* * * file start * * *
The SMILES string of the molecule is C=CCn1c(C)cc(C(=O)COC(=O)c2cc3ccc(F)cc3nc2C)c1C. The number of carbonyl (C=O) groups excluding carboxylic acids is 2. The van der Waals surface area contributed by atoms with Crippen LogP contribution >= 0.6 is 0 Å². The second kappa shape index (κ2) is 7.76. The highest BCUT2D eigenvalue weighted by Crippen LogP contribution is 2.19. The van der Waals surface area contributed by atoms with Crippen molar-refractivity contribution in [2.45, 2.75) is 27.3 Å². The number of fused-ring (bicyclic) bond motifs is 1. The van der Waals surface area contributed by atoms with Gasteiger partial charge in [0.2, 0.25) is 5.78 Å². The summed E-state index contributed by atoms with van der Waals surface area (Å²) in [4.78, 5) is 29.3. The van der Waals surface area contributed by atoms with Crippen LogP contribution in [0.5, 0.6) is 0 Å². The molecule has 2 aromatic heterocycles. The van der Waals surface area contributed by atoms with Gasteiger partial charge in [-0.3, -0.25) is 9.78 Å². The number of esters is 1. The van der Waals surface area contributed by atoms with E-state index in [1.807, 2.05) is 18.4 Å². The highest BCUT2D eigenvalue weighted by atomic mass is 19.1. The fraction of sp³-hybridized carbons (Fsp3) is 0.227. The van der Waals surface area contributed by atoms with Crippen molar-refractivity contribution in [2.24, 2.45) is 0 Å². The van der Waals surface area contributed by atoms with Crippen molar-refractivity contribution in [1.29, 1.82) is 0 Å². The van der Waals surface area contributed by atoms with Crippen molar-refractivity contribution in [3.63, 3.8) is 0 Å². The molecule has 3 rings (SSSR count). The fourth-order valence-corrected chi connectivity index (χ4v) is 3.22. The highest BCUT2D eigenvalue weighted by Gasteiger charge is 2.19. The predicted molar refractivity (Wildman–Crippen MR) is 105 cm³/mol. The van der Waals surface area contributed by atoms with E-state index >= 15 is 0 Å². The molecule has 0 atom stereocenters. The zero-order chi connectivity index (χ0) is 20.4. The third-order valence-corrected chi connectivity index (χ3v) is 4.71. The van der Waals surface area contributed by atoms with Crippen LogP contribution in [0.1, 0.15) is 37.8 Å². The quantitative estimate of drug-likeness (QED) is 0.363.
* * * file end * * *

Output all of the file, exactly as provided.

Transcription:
The SMILES string of the molecule is C=CCn1c(C)cc(C(=O)COC(=O)c2cc3ccc(F)cc3nc2C)c1C. The number of carbonyl (C=O) groups excluding carboxylic acids is 2. The van der Waals surface area contributed by atoms with Crippen LogP contribution >= 0.6 is 0 Å². The second kappa shape index (κ2) is 7.76. The highest BCUT2D eigenvalue weighted by Crippen LogP contribution is 2.19. The van der Waals surface area contributed by atoms with Crippen molar-refractivity contribution in [2.45, 2.75) is 27.3 Å². The number of fused-ring (bicyclic) bond motifs is 1. The van der Waals surface area contributed by atoms with Gasteiger partial charge in [0.2, 0.25) is 5.78 Å². The summed E-state index contributed by atoms with van der Waals surface area (Å²) in [4.78, 5) is 29.3. The van der Waals surface area contributed by atoms with Crippen LogP contribution in [0.5, 0.6) is 0 Å². The molecule has 2 aromatic heterocycles. The van der Waals surface area contributed by atoms with Gasteiger partial charge in [-0.3, -0.25) is 9.78 Å². The number of esters is 1. The van der Waals surface area contributed by atoms with E-state index in [1.807, 2.05) is 18.4 Å². The highest BCUT2D eigenvalue weighted by atomic mass is 19.1. The fraction of sp³-hybridized carbons (Fsp3) is 0.227. The van der Waals surface area contributed by atoms with Crippen molar-refractivity contribution in [2.24, 2.45) is 0 Å². The van der Waals surface area contributed by atoms with Crippen molar-refractivity contribution in [1.29, 1.82) is 0 Å². The van der Waals surface area contributed by atoms with Crippen molar-refractivity contribution in [3.63, 3.8) is 0 Å². The molecule has 3 rings (SSSR count). The fourth-order valence-corrected chi connectivity index (χ4v) is 3.22. The highest BCUT2D eigenvalue weighted by Gasteiger charge is 2.19. The predicted molar refractivity (Wildman–Crippen MR) is 105 cm³/mol. The van der Waals surface area contributed by atoms with E-state index >= 15 is 0 Å². The molecule has 0 atom stereocenters. The zero-order chi connectivity index (χ0) is 20.4. The third-order valence-corrected chi connectivity index (χ3v) is 4.71. The van der Waals surface area contributed by atoms with Crippen LogP contribution in [0.1, 0.15) is 37.8 Å². The quantitative estimate of drug-likeness (QED) is 0.363.